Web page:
>> hear an echo after you pause the inputs, which is not what you want if you
>> wanted to pause the subgraph.
> It's interesting to discuss this type of scenario in more detail.  In a
> simple case let's consider a simple source feeding into an "echo" or
> "reverb" efffect:
> source -> reverb -> destination
> If the source is playing for a while with the echo/reverb effect, then
> paused for a little while, then later resumed let's see what the possible
> behaviors could be:
> 1. When paused all sound stops immediately.
> 2. When paused the sound from the source stops immediately, but the echo
> (tail of the reverb) continues to play until it dies down completely.
> Either (1) or (2) may be the desired behavior.  As an example of (2)
> please see ToneCraft in Chrome or Safari nightly (when playback is paused
> with the space bar):
> http://labs.dinahmoe.com/ToneCraft/#
> When paused according to (1)
> 1a. The echo/reverb is heard from old (before pausing) sounds played by
> the source, layered on top of echo/reverb from the new (resumed) sounds
> from the source.
> 1b. The echo/reverb is heard only from the new (resumed) sounds from the
> source.
> When paused according to (2)
> 2a. The echo/reverb is heard from the current (resumed) source layered on
> top of the uninterrupted/continuous previous echo/reverb
> 1a is considered to be anomalous behavior in musical applications since it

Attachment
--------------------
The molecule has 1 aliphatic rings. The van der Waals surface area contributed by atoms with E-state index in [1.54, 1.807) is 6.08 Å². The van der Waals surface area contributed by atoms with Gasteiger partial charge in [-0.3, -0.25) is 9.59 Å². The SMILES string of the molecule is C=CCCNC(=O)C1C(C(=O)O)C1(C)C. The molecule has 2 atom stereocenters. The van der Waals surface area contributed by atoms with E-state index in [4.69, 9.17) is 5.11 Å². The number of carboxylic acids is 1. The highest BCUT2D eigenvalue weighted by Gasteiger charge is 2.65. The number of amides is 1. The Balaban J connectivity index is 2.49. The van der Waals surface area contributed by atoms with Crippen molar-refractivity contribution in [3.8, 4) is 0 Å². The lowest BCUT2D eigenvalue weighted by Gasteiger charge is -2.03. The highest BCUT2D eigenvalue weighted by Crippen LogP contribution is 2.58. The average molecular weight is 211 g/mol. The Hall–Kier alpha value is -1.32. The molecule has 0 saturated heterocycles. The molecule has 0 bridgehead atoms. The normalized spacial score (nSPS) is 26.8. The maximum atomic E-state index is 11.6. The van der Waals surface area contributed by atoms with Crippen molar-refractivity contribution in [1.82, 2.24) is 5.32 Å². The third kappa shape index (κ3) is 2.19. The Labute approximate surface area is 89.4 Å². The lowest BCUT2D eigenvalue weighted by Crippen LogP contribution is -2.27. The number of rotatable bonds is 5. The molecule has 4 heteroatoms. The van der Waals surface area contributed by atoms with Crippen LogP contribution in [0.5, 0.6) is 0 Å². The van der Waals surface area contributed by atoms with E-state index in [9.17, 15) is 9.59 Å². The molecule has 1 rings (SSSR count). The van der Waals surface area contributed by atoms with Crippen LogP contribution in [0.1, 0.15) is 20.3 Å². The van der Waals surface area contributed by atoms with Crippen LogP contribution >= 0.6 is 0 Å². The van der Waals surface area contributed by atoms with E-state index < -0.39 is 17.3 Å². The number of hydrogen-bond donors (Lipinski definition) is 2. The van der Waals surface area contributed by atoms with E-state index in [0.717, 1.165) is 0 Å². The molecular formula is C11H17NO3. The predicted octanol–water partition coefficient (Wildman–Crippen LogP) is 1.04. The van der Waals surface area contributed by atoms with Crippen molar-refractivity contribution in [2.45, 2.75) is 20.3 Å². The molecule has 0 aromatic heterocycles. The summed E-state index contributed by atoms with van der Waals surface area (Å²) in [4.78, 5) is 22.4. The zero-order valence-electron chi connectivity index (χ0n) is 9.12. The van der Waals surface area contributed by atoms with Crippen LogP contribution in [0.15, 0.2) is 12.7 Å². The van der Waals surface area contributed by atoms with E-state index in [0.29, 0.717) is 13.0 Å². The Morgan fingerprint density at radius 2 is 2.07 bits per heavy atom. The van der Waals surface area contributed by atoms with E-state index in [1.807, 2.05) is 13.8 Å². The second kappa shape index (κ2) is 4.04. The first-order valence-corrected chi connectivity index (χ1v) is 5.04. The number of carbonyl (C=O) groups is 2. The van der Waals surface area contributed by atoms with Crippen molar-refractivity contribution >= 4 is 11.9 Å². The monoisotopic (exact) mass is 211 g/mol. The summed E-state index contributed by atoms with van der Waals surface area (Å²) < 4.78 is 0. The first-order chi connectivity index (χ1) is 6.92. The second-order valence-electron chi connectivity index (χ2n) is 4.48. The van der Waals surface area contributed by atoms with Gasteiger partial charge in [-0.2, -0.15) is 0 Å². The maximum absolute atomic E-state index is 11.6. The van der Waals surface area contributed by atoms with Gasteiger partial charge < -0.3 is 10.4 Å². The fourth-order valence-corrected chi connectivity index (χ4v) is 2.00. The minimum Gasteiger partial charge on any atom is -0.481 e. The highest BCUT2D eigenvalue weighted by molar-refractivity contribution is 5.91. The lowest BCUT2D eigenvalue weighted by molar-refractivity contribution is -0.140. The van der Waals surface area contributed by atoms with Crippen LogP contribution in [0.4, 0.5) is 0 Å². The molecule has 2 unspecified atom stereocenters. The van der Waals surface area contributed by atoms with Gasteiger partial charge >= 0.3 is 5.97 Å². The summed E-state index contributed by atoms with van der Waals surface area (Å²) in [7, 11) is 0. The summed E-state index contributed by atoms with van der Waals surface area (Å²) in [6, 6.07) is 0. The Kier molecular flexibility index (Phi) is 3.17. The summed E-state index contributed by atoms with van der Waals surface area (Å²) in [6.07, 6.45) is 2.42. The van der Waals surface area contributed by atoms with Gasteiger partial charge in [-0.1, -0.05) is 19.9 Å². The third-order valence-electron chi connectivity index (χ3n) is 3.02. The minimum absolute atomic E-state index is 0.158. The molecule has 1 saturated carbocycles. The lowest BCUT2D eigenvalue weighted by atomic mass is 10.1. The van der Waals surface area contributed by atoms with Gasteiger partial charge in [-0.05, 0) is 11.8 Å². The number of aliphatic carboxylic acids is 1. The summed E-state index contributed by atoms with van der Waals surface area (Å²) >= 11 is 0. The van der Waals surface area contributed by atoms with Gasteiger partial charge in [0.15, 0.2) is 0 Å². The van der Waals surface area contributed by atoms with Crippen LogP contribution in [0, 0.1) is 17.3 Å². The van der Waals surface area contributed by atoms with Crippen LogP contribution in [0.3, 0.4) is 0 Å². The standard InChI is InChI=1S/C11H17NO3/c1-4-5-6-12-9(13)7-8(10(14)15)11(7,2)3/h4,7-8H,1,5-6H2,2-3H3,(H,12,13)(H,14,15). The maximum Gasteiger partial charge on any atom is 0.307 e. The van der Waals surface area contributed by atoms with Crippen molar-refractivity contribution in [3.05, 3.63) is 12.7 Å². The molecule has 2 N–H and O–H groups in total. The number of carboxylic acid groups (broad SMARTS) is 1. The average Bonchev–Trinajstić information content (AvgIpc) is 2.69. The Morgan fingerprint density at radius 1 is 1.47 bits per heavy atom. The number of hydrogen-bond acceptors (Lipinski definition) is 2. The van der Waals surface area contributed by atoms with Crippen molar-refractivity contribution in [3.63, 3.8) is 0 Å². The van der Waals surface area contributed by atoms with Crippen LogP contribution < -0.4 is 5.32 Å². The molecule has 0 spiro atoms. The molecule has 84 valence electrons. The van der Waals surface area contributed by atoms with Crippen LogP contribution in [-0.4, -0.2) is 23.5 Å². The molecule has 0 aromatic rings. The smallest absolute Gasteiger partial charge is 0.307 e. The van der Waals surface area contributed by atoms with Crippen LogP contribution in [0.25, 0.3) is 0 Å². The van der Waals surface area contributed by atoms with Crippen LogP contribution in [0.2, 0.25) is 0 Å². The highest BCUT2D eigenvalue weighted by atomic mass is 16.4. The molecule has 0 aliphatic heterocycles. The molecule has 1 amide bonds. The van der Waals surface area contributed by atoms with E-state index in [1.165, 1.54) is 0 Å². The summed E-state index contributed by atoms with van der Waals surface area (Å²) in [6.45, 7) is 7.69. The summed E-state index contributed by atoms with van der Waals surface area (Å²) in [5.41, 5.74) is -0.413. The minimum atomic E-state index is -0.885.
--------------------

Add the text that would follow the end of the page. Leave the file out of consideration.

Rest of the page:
> abruptly re-introduces old/stale echo/reverb state into the rendered audio
> stream.  It can be caused by a filter (echo/reverb in this case) not having
> its state reset properly at the moment of "pausing" for case (1).
> 1b and 2a would be the desired behavior respectively for pause types (1)
> and (2).
>> Thirdly, having to explicitly pause each input is not very convenient. If
>> an app developer wants to be able to pause the output of some complicated
>> graph, they have to keep track of all the active inputs themselves.
> I'm going to disagree with you on this point.  In many cases "pausing" can
> be as simple as adjusting a sub-mix gain, or simply allowing existing
> "one-shot" sounds to finish and stop scheduling new notes.  In other cases
> for continuously playing/looping sounds, it's not really that difficult to
> keep track of the relevant active sources.
> Chris
>> ProcessedMediaStreams does allow pausing of subgraphs.
>> Rob
>> --
>> “You have heard that it was said, ‘Love your neighbor and hate your
>> enemy.’ But I tell you, love your enemies and pray for those who persecute
>> you, that you may be children of your Father in heaven. ... If you love
>> those who love you, what reward will you get? Are not even the tax
>> collectors doing that? And if you greet only your own people, what are you
>> doing more than others?" [Matthew 5:43-47]

Alistair MacDonald
SignedOn, Inc - W3C Audio WG
Boston, MA, (707) 701-3730
al@signedon.com - http://signedon.com
Received on Friday, 23 March 2012 03:28:17 UTC